A trip to the US was a reminder of how Brexit is viewed abroad

“Do you think there will be another referendum?” The question was asked again and again.

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On trips abroad, you can quickly measure the political mood by the question you get asked the most. On last year’s St David’s Day mission to the US, the question on everyone’s lips was “What do you think of the new President?” Closely followed by a nervous “What do people think of America now?” 

It was a febrile time in Washington, and in many ways those tensions are still bubbling away - most especially after the tragedy of the Florida shooting. Even the most traditional Republicans will quietly, and for now only privately, concede that things must change when it comes to America’s relationship with guns.

When I met with Hillary Clinton in New York, she recounted the tough time she had at the hands of the gun lobby and offered a hope that as young people were now mounting their own grassroots campaign, things might actually improve. We can only hope.

But, it wasn’t their own domestic turmoils that got people talking this year, but a rather more unexpected poser on Brexit - “Do you think there will be another referendum?” It was asked again and again. And more than once the question was posed with a hopeful intonation.

As it happens, I’ve been consistent in my view that we shouldn’t have a second referendum - that the priority needs to be securing the best deal possible for the people of Wales and the UK, and respecting the result of the original vote.

It should be a chilling warning to the UK government however, that the process so far has been viewed with such horror and confusion by politicians and businesses abroad, that they are questioning our country’s ability or will to go through with it. 

So, it was that when I addressed the British American Business Association in Washington, people didn’t ask about the UK government’s position on Brexit, they asked would it be following Labour’s lead. And when it came to Jeremy Corbyn’s announcement on the customs union, I was able to give a strong statement of support. After all, this is a move from the party at a UK level decisively towards the position the Welsh Labour Government established through our white paper 18 months ago. 

American and Canadian companies with large footprints already established in Wales are holding out for sense to prevail and offer their support to our position. Any moves away from regulatory alignment with the European Union will cause them problems, and already some bets are being hedged with new operations being opened in Ireland.

Although we hear nothing but good reports about the support these companies have been given and the skilled workforce available to them in Wales, the growing uncertainty is a concern. It’s increasingly clear that’s what is being billed in the UK media as a parliamentary showdown on Brexit is actually something much bigger: it’s about waving some economic smelling salts under some nationalist nostrils. It’s time to wake the country up from a defeatist and miserablist torpor and put people’s livelihoods back at the top of the agenda.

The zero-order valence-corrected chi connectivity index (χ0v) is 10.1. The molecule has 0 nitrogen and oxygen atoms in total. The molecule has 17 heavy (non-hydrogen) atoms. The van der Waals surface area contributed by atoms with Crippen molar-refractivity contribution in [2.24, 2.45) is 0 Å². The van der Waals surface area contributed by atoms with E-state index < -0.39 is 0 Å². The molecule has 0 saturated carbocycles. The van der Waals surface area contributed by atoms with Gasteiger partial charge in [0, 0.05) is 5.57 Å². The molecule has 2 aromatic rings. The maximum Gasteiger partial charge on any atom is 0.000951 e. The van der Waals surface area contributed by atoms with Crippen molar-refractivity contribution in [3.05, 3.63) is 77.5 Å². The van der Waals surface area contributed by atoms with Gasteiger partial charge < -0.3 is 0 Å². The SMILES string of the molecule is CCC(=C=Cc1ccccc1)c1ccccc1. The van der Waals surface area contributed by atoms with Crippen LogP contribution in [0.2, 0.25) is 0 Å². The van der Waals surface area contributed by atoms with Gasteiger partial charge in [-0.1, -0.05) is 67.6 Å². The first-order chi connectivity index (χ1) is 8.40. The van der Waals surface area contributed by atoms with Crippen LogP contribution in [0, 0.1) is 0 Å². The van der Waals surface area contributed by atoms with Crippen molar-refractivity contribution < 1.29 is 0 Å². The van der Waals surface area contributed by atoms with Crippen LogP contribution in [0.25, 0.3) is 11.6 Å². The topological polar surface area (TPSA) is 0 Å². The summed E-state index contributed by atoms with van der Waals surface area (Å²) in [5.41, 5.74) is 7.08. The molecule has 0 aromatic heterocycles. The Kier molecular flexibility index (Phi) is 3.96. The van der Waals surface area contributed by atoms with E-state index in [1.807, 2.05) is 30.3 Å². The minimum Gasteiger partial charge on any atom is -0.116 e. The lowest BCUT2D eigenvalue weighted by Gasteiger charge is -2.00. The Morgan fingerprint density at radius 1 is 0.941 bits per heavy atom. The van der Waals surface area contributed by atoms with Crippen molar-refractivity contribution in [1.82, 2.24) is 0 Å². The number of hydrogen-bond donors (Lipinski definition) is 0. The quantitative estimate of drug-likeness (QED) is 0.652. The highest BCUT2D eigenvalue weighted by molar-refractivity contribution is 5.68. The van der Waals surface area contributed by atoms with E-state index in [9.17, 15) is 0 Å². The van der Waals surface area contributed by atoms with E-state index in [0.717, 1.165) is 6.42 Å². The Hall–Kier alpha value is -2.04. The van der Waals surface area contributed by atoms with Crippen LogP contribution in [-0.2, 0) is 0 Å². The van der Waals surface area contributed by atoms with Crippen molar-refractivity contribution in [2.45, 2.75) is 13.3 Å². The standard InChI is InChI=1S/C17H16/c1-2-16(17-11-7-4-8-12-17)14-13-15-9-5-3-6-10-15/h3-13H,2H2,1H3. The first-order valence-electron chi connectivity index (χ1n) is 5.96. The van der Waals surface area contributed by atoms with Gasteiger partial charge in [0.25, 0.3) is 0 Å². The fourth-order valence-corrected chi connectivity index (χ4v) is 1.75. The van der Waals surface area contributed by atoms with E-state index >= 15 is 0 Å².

That was the message I relayed to the Prime Minister when I spoke with her from Montreal after her "Road to Brexit" speech. I, like many others who choose realism over nationalism, welcome that the Prime Minister has finally accepted her government must face up to some hard facts and realise compromise will be needed to reach a good Brexit deal. But, there is still a long way to go and I will keep pushing to retain full and unfettered access to the single market and customs union membership. The Welsh and UK economy depend on it.

Certainly, fighting for jobs and investment was top of my agenda in North America, and I was delighted that following on from a meeting with Valero in Washington, the company was able to announce a £127m investment in their Pembrokeshire operation citing Welsh government support. In a totally different but vitally important sector, the fintech company Backbase announced 50 new jobs in Cardiff, just as I was hosting a New York roundtable with tech leaders talking about how we can help each other in the future. A lot of it comes down to the continuing and changing "war for talent"- which is what we heard once again at the Montreal HQ of CGI - a world leading technology company with a major presence in Wales. 

Although the focus of these visits is always economic, no St David’s Day mission would be complete without discussion about ideas and values - St David is our patron saint and not a sales rep after all.

It was therefore a great honour to speak at the United Nations in New York about the gender equality work being taken forward by the Welsh government, most particularly our ground-breaking legislation on Violence Against Women & Domestic Abuse. Alongside our newly announced collaboration with Hillary Clinton and Swansea University to establish new scholarships for the study of children’s rights, this showed that my Welsh Labour government is passionate about selling Wales as a country of compassion as well as commerce. As the Welsh Labour leader, as well as First Minister, that’s a combination I’m fiercely proud to advocate as a model of good government in these uncertain times. 

Carwyn Jones is the First Minister of Wales.